Several communities have existing self-help associations of up to 20 families that were established by the Government of India in the late 1970s. These groups have a good track record of loan repayments and community development. In communities with no groups, The Salvation Army will work with district officers and village development officers to assist women in developing self-help groups using the Government of India’s model.
The target project population is the fishermen who live within 500 metres of the high tide to protect their boats and carry out centuries’ old beach-based fishing. Before the tsunami struck they lived close to the sea for expediency and for the security of their considerable investment in nets and boats. They are intertwined with similar fishing communities along the coastline from Chennai to Machillipatnam, some 450 kilometres to the north. Sales of fish and fish products link the population to the interior through a considerable network of middlemen and traders.
The main part of the project – funded and administered by a partnership between The Salvation Army’s UK Territory, the USA’s Salvation Army World Services Office (SAWSO), the Canada and Bermuda Territory, the India Central Territory and the Government of India – will entail a large-scale construction scheme. It is estimated that 500 houses will be built over the next two years.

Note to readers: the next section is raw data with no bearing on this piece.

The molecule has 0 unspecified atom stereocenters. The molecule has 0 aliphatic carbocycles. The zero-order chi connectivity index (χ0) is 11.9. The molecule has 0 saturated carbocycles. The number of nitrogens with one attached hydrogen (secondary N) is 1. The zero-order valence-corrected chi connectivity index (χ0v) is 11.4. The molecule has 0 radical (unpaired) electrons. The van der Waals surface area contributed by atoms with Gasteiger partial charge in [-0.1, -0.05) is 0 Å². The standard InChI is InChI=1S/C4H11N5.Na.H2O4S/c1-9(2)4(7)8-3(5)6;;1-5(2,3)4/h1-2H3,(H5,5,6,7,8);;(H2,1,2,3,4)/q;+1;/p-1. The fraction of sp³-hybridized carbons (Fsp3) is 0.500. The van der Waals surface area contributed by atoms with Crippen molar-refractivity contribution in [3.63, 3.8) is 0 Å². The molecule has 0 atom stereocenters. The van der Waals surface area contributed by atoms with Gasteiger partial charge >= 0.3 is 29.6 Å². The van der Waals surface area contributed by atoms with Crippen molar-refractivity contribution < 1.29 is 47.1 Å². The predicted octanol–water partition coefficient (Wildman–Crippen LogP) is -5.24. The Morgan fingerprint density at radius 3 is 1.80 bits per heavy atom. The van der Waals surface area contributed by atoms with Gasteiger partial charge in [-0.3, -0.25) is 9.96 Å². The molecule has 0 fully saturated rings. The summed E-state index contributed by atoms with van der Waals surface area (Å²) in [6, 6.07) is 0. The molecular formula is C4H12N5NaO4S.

Even the reconstruction programme will provide more than housing. The ‘cash-for- work’ principle, through which people are given materials and training before being paid to build their own houses, has many benefits. People don’t lose out by not being able to do their usual job while construction is taking place and – just as importantly – they keep their dignity by knowing they are playing a huge role in improving their own lives.
The project area will focus on eight villages over a wide area on the coastal belt of the Bay of Bengal, bringing massive benefits to anything up to 20,000 people. The programme will focus on the least assisted villages first and expand to other villages in the second year of the project. This means the activities will cover the 450 kilometres from Chennai to Machillipatnam.